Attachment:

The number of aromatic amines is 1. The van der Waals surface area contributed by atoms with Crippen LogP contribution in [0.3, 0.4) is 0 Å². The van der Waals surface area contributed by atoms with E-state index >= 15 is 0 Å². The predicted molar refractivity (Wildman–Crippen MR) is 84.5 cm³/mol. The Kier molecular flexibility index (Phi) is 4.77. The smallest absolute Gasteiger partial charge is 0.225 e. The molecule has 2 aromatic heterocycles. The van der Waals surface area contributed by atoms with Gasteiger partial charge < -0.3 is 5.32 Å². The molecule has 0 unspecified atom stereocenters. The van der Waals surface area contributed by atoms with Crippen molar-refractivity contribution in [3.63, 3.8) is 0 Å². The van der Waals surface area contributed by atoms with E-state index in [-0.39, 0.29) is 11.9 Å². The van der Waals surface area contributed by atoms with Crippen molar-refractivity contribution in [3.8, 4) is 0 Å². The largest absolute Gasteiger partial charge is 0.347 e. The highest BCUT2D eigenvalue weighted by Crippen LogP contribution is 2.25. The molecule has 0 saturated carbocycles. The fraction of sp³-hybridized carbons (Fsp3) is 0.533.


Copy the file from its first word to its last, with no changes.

The number of aromatic amines is 1. The van der Waals surface area contributed by atoms with Crippen LogP contribution in [0.3, 0.4) is 0 Å². The van der Waals surface area contributed by atoms with E-state index >= 15 is 0 Å². The predicted molar refractivity (Wildman–Crippen MR) is 84.5 cm³/mol. The Kier molecular flexibility index (Phi) is 4.77. The smallest absolute Gasteiger partial charge is 0.225 e. The molecule has 2 aromatic heterocycles. The van der Waals surface area contributed by atoms with Gasteiger partial charge < -0.3 is 5.32 Å². The molecule has 0 unspecified atom stereocenters. The van der Waals surface area contributed by atoms with Crippen molar-refractivity contribution in [3.63, 3.8) is 0 Å². The van der Waals surface area contributed by atoms with E-state index in [-0.39, 0.29) is 11.9 Å². The van der Waals surface area contributed by atoms with Crippen molar-refractivity contribution in [3.8, 4) is 0 Å². The largest absolute Gasteiger partial charge is 0.347 e. The highest BCUT2D eigenvalue weighted by Crippen LogP contribution is 2.25. The molecule has 0 saturated carbocycles. The fraction of sp³-hybridized carbons (Fsp3) is 0.533.